Judging by the budget debate that took place yesterday, there's no doubt that members of Chicago's City Council have noticed the unprecedented tax increment financing (TIF) blowback that we chronicled this week.
Judging by the budget debate that took place yesterday, there's no doubt that members of Chicago's City Council have noticed the unprecedented tax increment financing (TIF) blowback that we chronicled this week. In our round-up, we noted how Ald. Tom Allen (38th Ward) had, in late October, trumpeted the need for TIF reform, dubbing it the "over-tax fund." At yesterday's full council meeting, the Northwest Side aldermen turned his criticism of Mayor Daley's favorite economic development fund up a notch. "We're playing a shell game," he said of the city's elusive $1 billion TIF surplus. "It's smoke and mirrors. We're trying to confuse the public but it's not that hard to understand."
What followed was music to our ears. Finally, an aldermen echoed our suggestion that there's room to get "creative" with the vast TIF network. Allen pointed out that, for the third consecutive year, roughly $500 million in TIF money was siphoned off the tax rolls in 2008. He went on to suggest that the city should declare a one-year pause on the TIF program as a way of redirecting some of that revenue back towards the city and other cash-strapped taxing bodies (such as the schools and parks). Allen also pointed out that -- unlike the asset lease reserves used to balance the latest city budget -- the TIF accounts could easily be replenished. Listen for yourself:
ALLEN: Why don't you take a one year draw? Why not? [...]
We have a structural problem. Let's compare the TIF and the parking meter reserve funds. Duration. TIFs go on for 23 years. Some of them are maybe mid-term. What about the parking meters? Gone. Zero. All right? We can't stretch it out. Replenish the fund? TIFs you can replenish every year. We already heard that. Parking meters -- nothing. Can you borrow against a TIF? Yes. Can you borrow against the parking meter reserve fund? Pretty much no. That's what it is. It's gone. It's not a recurring revenue stream. Can you reverse or change the parking meter deal? Regrettably, no. TIFs you can reverse or change them at any time. [...]
Now the TIF solution can be temporary. So everybody sitting in this room gets nervous because we've been told that: "Look, if anyone messes with the TIF you're going to lose your park project, you're going to lose your street project." What? Did the city not exist before we had TIFs?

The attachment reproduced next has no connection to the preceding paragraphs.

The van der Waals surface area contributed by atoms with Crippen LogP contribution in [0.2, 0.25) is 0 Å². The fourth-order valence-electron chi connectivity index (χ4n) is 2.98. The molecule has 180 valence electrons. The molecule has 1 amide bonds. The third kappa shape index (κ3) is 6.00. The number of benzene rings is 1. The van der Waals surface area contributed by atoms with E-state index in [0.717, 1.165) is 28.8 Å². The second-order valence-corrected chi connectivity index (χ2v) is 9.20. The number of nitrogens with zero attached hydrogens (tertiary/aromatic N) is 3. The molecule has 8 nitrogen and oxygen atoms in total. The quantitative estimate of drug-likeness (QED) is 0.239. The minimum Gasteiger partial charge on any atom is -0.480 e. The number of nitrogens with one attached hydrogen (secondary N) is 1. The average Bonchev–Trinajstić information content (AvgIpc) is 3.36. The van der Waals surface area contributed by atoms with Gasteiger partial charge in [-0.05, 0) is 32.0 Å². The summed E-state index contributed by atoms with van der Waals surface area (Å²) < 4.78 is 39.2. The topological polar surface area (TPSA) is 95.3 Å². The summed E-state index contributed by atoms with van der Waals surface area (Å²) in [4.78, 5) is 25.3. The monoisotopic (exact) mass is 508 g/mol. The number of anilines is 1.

Ald. Bob Fioretti (2nd Ward) also appeared to endorse the idea of a one-year drawdown:
As Allen correctly notes, releasing the increment for a year would hardly solve all of our budgetary problems. After all, the city would only recoup roughly 23 percent of the money (or around $100 million). But there are ways to get creative. Among his suggestions was to hand over CPS's 50 percent share of the TIF revenue, then let them cover their own bond payments to free up operating cash for the city.
"Until we explore something, it'll never happen," Allen said. "And it's not that complicated. You can declare a surplus. It's in the law. In black and white."
Not surprisingly, there were plenty of mayoral allies who came prepared to defend the TIF system. Among them was Daley's unofficial floor leader, Ald. Pat O'Connor (40th Ward), who said that aldermen who aren't reaping the benefits of TIF simply don't know how to use it. If that means knowing how to cozy up to the mayor to gain access to his slush fund, a standard practice exposed in the Reader's latest TIF investigation, he's probably right.
But Allen wasn't alone in criticizing the way the shadow budget is managed. Ald. Sharon Dixon (24th Ward), for instance, noted that her blighted Lawndale ward contains five TIF districts. "And guess what?" she said. "You can't tell." Listen to an excerpt from her floor statement:
That the people living in depressed communities like Dixon's aren't benefiting from the surpluses isn't surprising considering that services for the city's most vulnerable residents continue to drop lower and lower on the mayor's priority list. Case in point: Ald. Joe Moore's (49th Ward) proposal to restore $2.5 million in funding for the city's struggling mental health clinics (they've lost considerable state funding because of an internal billing problem) was shot down by the council in exchange for Daley's fig leaf alternative.
In the end, the council ultimately passed the budget by a 38-12 margin. In addition to Allen, Fioretti, Dixon, and Moore, the other dissenters were Alds. Manny Flores (1st), Pat Dowell (3rd), Sandi Jackson (7th), Ricardo Munoz (22nd), Scott Waguespack (32nd), Brendan Reilly (42nd), Vi Daley (43rd), and Tom Tunney (44th).
Encouragingly, we hear that some of these same aldermen are cooking up a new TIF transparency ordinance. Stay tuned.